Book Image

JSF 1.2 Components

Book Image

JSF 1.2 Components


Overview of this book

Today's web developers need powerful tools to deliver richer, faster, and smoother web experiences. JavaServer Faces includes powerful, feature-rich, Ajax-enabled UI components that provide all the functionality needed to build web applications in a Web 2.0 world. It's the perfect way to build rich, interactive, and "Web 2.0-style" Java web apps. This book provides a comprehensive introduction to the most popular JSF components available today and demonstrate step-by-step how to build increasingly sophisticated JSF user interfaces with standard JSF, Facelets, Apache Tomahawk/Trinidad, ICEfaces, JBoss Seam, JBoss RichFaces/Ajax4jsf, and JSF 2.0 components. JSF 1.2 Components is both an excellent starting point for new JSF developers, and a great reference and “how to” guide for experienced JSF professionals. This book progresses logically from an introduction to standard JSF HTML, and JSF Core components to advanced JSF UI development. As you move through the book, you will learn how to build composite views using Facelets tags, implement common web development tasks using Tomahawk components, and add Ajax capabilities to your JSF user interface with ICEfaces components. You will also learn how to solve the complex web application development challenges with the JBoss Seam framework. At the end of the book, you will be introduced to the new and up-coming JSF component libraries that will provide a road map of the future JSF technologies.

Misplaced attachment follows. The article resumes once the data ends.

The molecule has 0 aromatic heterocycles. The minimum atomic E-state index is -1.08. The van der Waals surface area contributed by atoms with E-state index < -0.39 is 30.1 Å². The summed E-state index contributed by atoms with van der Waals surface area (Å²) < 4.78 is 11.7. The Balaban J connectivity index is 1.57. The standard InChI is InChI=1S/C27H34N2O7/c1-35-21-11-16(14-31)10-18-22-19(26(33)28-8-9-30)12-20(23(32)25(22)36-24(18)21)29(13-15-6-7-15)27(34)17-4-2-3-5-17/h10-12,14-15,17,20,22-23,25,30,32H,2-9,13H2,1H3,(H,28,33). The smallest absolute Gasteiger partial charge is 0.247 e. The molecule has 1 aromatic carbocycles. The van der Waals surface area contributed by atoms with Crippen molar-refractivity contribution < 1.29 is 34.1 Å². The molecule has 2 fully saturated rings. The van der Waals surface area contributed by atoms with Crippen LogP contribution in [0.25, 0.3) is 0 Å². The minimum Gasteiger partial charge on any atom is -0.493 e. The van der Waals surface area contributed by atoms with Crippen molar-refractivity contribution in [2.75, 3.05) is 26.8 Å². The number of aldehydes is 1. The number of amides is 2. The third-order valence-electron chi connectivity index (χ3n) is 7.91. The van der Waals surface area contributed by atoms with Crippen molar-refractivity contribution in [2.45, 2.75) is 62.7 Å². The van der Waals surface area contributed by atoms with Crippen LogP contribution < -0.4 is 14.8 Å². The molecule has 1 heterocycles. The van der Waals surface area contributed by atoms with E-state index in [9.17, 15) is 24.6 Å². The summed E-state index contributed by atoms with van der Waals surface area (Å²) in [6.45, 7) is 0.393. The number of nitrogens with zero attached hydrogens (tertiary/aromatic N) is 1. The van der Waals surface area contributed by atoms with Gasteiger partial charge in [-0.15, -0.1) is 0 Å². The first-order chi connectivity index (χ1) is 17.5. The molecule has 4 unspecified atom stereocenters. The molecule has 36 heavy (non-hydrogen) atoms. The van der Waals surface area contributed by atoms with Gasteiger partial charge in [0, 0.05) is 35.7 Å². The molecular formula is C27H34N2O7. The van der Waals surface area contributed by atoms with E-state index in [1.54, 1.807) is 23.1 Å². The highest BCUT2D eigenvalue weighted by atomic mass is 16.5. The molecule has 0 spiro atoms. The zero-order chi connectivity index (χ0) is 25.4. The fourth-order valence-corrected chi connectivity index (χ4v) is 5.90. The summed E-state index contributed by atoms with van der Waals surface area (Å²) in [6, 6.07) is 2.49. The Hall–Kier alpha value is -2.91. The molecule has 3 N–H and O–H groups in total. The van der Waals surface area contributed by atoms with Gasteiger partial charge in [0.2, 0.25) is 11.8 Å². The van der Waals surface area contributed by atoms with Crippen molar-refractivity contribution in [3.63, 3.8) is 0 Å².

Table of Contents (14 chapters)
JSF 1.2 Components
About the Author
About the Reviewers

Configuring a JSF application to use Facelets

Java web applications consist of compiled Java classes, XML configuration files, static resources, and other artifacts. To enable Facelets in our JSF application, we must configure our web.xml file with a few context parameters, which are used by the Facelets framework.


Mapping the FacesServlet

The FacesServlet is the front controller of the JSF application. Incoming requests are mapped to this servlet using different URI patterns. Although it is possible to map any arbitrary prefix and/or file extension to the FacesServlet, for simplicity, we have chosen to use the .jsf file extension for both the FacesServlet mapping pattern and for our Facelets XHTML documents.

Configuring web.xml

The following example demonstrates some of the context parameters that we set in web.xml to enable the Facelets ViewHandler. Notice that we set the facelets.REFRESH_PERIOD parameter to true to enable more verbose output during page development. This parameter...